Mmm, cake.

Josh and I are not traditional romantics. We would both rather have a messy, beery night at Inferno than go out to a fancy dinner. We give each other a cuddle as often as we smack each other over the head when one of us makes a terrible joke. We say "I love you' as often as "You're a douchebag". In a loving, juvenile way, of course. And that's the way I like it. Sure, we have our mushy, sentimental moments, but I'd rather keep those private because that's how they're supposed to be.

So I'm fascinated by the discovery of a blog called STFU Marrieds, a blog that chronicles the Facebook activities between married couples.

I'm pretty crap at relationships in general, so I guess it does no harm to learn about the institution of marriage. Doesn't look like it'll get any better in the future if this blog is anything to go by.

- You're not allowed to stay the night at your friend's house. That's a bummer. I used to stay over at my mate's house all the time after work and would pass out on his couch after getting disgustingly drunk. Josh never had a problem with it, mainly cuz this was at 3 in the morning and he was usually asleep. Can't say he's ever thrown me out of the house because of it either. 

Husbands who work are obviously neglecting their wifey poos, too.


- Sniffing your husband or watching your wife sleep is romantic, not creepy.

- You must update your Facebook whenever you're doing anything with your loved one.

"Here you go babe, I made breakfast in bed because I love you so much."
"Awesome! (stuffs toast in mouth) I have to tell everybody on Facebook! (whips out laptop out of nowhere and munches on bacon)"
"Um...babe? Hello?"

Even on your honeymoon!

- It's totally okay to air your passive-aggressive relationship problems that most people would struggle to say in private... on Facebook.

Do these couples not have mutual friends? Pretty sure Josh's friends on my friends list wouldn't be impressed if I posted on Facebook every time we had a fight.

- There is nothing to do in life except wait for your husband to come home.

- Forget going to the movies, to the pub, out for a drive, out to dinner, or to a show... All married couples do is watch TV on the couch together. I barely watch TV. Obviously I will be a crap wife.

- It's not TMI if you're married. Everyone on Facebook needs to know about your sex life, cuz you're married and it's very very special.

- But I guess the crux of all this Facebook married business is that married couples think everybody on the Internet wants to know everything they're doing and that they're married.

- And that marriage destroys every piece of individuality you have to the point where you cannot function without them.Hobbies? Interest in the world around you? Personality? Nah, the only thing that matters is anything your significant other says or does. You're not two people going out with each other. You're one being - a couple.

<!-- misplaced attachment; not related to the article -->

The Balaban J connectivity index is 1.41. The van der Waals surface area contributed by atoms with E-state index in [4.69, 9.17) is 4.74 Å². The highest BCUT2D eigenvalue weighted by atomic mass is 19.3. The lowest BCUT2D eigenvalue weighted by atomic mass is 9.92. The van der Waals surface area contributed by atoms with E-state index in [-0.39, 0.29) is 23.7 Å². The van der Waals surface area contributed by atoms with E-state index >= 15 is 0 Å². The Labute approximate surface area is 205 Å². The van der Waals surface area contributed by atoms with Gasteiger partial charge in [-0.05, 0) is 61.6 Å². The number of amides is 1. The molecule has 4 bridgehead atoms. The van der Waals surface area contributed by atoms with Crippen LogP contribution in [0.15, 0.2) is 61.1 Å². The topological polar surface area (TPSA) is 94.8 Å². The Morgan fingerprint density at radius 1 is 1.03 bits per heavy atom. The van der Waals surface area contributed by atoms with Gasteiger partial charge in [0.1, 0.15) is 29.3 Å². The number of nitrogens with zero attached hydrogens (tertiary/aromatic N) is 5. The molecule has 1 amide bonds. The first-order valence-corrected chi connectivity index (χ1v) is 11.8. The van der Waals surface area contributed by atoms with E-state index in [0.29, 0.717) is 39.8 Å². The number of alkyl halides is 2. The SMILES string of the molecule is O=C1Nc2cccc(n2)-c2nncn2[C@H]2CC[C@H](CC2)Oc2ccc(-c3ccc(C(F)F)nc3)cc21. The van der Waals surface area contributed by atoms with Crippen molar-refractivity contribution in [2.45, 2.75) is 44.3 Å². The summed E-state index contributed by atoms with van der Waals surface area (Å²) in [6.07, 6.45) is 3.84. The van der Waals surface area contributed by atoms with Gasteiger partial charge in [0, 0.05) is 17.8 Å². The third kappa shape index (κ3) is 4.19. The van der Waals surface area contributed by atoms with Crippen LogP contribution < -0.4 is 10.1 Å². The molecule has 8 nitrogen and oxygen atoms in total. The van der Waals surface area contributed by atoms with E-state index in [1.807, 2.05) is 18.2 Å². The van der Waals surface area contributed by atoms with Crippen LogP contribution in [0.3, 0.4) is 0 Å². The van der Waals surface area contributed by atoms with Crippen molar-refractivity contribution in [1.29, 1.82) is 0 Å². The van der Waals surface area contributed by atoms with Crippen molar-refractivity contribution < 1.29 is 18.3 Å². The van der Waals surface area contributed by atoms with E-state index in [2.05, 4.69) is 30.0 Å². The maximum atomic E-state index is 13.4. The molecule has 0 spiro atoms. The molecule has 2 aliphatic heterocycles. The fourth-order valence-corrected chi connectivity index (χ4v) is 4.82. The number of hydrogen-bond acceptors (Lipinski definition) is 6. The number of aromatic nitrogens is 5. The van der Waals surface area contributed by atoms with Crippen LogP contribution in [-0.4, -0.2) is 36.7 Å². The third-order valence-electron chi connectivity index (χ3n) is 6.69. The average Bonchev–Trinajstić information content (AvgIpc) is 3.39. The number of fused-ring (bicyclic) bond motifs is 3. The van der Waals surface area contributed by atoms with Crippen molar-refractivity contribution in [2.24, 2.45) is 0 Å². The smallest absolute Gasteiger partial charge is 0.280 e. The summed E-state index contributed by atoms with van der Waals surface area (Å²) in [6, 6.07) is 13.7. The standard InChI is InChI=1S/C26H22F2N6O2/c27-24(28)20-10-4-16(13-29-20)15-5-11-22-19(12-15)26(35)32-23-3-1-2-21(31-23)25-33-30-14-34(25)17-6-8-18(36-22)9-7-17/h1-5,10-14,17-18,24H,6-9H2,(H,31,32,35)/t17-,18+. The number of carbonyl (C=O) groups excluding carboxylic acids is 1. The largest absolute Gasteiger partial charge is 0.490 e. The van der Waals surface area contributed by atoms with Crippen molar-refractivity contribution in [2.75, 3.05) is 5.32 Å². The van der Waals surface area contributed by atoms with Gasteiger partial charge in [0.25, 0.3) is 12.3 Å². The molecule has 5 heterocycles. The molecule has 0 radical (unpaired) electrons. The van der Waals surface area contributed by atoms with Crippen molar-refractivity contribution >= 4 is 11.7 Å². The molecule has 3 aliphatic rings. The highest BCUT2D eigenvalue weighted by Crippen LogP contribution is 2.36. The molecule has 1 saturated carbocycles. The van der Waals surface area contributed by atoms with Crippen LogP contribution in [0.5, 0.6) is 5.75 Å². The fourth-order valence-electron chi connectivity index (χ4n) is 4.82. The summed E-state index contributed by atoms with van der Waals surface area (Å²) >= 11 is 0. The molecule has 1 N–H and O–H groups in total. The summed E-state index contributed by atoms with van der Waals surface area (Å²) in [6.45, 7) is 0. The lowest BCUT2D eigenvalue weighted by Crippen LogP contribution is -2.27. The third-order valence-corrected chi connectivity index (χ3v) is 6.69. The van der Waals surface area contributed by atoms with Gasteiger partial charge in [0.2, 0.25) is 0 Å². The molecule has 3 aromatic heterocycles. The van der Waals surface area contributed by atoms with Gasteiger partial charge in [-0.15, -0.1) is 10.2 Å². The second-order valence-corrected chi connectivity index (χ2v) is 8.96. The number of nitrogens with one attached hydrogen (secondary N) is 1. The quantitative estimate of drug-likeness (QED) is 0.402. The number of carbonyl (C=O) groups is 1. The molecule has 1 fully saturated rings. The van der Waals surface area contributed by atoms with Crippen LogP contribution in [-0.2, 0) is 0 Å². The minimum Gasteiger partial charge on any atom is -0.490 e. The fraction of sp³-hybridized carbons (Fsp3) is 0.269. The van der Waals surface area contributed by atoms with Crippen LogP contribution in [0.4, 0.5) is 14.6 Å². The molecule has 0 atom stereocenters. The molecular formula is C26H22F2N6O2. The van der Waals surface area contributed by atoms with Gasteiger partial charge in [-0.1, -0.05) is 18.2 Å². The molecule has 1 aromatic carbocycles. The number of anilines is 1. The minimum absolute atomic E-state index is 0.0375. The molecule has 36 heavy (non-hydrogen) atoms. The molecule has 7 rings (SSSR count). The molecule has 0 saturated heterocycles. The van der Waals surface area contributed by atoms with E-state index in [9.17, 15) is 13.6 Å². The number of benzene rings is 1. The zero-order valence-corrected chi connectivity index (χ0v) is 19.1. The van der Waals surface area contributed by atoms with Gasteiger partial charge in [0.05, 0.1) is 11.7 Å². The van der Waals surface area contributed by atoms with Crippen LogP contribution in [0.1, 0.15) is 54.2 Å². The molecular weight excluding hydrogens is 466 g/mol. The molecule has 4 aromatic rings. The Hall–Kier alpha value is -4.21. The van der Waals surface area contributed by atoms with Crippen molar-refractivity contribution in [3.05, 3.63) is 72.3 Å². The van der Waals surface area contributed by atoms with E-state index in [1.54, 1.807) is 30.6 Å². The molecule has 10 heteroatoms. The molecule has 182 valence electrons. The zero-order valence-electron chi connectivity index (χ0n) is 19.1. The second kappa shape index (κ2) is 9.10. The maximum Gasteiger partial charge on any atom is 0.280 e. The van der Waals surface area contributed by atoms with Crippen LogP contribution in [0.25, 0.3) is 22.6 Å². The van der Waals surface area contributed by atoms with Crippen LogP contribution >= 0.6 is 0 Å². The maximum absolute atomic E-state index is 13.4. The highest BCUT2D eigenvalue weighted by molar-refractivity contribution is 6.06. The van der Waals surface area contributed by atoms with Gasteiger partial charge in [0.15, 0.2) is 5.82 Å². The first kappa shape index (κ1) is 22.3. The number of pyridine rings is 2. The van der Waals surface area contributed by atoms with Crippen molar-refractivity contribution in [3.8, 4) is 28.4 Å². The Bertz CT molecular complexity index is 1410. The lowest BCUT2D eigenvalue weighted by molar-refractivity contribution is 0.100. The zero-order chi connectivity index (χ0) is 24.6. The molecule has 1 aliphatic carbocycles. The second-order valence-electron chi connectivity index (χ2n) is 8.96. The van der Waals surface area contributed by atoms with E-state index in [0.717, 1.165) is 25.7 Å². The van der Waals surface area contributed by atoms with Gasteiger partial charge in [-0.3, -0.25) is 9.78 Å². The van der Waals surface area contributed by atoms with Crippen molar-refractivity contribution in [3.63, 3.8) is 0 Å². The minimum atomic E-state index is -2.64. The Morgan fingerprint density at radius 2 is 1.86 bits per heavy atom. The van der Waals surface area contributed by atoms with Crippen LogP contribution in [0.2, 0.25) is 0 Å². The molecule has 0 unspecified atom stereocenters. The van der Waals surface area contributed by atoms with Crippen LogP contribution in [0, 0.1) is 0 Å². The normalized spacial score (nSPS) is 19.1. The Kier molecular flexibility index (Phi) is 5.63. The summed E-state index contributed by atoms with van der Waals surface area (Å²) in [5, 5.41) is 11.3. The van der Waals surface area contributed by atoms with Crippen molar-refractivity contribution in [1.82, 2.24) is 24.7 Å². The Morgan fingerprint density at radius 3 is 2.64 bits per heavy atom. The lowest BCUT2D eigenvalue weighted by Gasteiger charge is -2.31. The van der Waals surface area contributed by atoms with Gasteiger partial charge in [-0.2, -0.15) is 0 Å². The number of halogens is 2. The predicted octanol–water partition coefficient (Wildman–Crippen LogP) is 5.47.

- Moreover, saying inimate, loving things to your partner should be splashed all over Facebook for everyone to see, even when they're right next to you.

Remember, Romeos and Juliets: One person's "romantic" is another person's "nauseous."

Please slap me if I ever get married and make Facebook posts like that.

Tuesday, April 21, 2009

He Died with a Bowl of Mould in his Hand

I recently went to see the stage production of He Died with a Felafel in His Hand, an adaptation of one of my very favourite books. 

"Oh god," I muttered after watching various actors dance around giant joints, passing out on the couch with empty bottles of scotch and singing the praises of milk crates. "It's our house."

In case you haven't seen/read it, Felafel is an autobiographical story by John Birmingham about all the nutty housemates he's lived with and their crazy antics. Drug addicts, militant vegans, a dominatrix, porn addicts, crap rockstars, moon tanners, etc.


It's easy to think it's an entertaining work of fiction. When I read it at the tender age of 17, while I was still enrolled in private school and living in my mummy and daddy's house, I merely thought it was a very funny story and there's no way people could be that weird.

Now that I live in a sort of share house situation and found half a bowl full of mould, flies and ash sitting on the sink, it suddenly hit home that the myths of weird housemates are ALL TRUE. 

Take my housemate who lives with my boyfriend Josh and I. Let's call him Dexter (for he enjoys watching the show)(and has significant social problems).

The first time I met Dexter I thought he was a nice chap, but gave off some weird vibes. Not watching-you-shower-creepy, not I'm-going-to-kill-you scary, just...weird. He kept bringing up his ex-wife randomly in conversation. Apologising, he explained that they'd been married for a few years but had since gotten divorced. But he was over it. Totally over it. Yeah right.

We felt a bit sorry for the lad, so his weirdness and tendency to sit on the couch for days on end and never actually sleep in his bed was excused. 

Until I found out that they'd separated years ago and he had since gotten a girlfriend, so my sympathy went out the window.

It was the little things at first. Like the way he'd walk past me while I was sitting at the computer in the middle of the house and make a succession of clicking noises every time he walked past.

Or that he watches Fox News and actually believes every word they're saying, especially Bill O'Reilly. As an aspiring journalist who subscribes to the the idea of objectivity, ethics, and sanity in the media - plus I think Barack Obama is adorable - Fox News offends my intelligence more than A Current Affair.